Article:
Key solo exhibitions include John Weber Gallery, New York, NY (1974), Israel Museum, Jerusalem (1975), Museum of Modern Art, New York, NY (1978), Stedelijk Museum, Amsterdam (1984), San Francisco Museum of Modern Art, San Francisco, CA (2000), Bonnefanten Museum, Maastricht (2005-2006), Tate Liverpool, Liverpool (2009), MOCA Chicago and Walker Art Center, Minneapolis, MN (2010) and Dia Beacon, Beacon, NY (2006 and 2010). The exhibition Sol LeWitt: A Wall Drawing Retrospective at MassMoCA, North Adams, MA, will be on until the year 2033. Key group exhibitions include Primary Structures, The Jewish Museum, New York, NY (1966), Live in Your Head – When Attitudes Become Form, Kunsthalle Bern, Bern (1969), Documenta 6 (1977) and 7 (1982), Kassel, Skulptur Projekte Münster, Münster (1987), Venice Biennale (1988) and the Istanbul Biennal (1989). In 2013, When Attitudes Become Form, which also included a work by Walter De Maria, was recreated at Fondazione Prada for the 55th Venice Biennale, Venice, Italy. Magasin III had a large solo exhibition of Sol LeWitt’s wall drawings in 2009 – 2010. His work was also included in the exhibitions After Construction: work from the collection (1994) and in Something Turned Into a Thing (2012 – 2013) at Magasin III.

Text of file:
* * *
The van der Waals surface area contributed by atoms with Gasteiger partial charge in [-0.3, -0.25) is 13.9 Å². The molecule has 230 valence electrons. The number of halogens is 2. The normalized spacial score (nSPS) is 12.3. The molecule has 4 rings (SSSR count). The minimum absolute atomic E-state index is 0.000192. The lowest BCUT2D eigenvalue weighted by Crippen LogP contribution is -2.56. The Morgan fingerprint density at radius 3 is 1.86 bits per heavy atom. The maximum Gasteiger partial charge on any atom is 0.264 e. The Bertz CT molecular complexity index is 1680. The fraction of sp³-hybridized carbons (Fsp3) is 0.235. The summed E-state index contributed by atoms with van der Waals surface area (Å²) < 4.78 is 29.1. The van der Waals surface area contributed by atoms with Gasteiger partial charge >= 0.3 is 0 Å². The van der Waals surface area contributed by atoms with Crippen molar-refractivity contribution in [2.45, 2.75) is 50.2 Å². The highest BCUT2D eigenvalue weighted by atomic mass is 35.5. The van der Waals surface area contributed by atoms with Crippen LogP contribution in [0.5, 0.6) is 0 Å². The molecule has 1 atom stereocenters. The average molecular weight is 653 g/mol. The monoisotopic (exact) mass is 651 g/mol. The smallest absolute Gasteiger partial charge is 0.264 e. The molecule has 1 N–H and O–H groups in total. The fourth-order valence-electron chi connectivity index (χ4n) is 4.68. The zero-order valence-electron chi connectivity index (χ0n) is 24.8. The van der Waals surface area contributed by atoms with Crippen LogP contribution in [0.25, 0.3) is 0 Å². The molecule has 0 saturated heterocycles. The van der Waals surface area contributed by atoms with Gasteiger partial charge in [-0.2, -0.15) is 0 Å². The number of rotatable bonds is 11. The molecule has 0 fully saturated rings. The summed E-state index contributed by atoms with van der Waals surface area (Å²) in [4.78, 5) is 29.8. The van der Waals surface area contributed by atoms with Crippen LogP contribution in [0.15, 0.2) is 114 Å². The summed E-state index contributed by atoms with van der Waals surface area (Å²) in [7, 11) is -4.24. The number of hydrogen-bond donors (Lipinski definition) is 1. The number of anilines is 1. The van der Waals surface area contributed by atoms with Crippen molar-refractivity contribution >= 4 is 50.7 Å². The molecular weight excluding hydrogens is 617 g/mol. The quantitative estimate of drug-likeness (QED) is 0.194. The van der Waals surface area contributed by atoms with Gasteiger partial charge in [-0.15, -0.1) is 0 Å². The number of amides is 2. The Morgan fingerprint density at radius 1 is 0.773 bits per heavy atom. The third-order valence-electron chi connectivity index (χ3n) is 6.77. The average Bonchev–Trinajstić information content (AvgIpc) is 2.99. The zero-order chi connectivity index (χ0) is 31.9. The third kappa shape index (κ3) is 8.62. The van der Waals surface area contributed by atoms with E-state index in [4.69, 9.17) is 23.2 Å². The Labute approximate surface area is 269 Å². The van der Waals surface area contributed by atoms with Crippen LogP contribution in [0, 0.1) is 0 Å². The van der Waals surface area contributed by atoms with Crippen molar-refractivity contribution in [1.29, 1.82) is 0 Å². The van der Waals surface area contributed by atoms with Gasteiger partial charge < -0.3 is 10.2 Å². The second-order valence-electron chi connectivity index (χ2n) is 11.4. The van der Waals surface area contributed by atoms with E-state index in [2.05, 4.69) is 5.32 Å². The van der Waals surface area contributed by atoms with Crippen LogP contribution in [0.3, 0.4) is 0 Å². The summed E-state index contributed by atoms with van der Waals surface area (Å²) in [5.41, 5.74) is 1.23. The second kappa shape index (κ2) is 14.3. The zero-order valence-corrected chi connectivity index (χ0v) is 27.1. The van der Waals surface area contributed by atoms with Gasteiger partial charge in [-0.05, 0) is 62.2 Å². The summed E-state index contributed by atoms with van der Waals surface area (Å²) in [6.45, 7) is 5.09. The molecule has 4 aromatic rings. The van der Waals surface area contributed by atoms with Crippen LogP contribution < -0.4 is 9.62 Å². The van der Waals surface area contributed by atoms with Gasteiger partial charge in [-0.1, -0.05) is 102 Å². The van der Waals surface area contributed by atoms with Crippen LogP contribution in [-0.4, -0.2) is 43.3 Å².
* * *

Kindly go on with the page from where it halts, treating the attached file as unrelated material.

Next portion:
Sol LeWitt moved Spoleto, Italy in the 1980s, and then later returned to Chester, Connecticut. He died in New York City in 2007.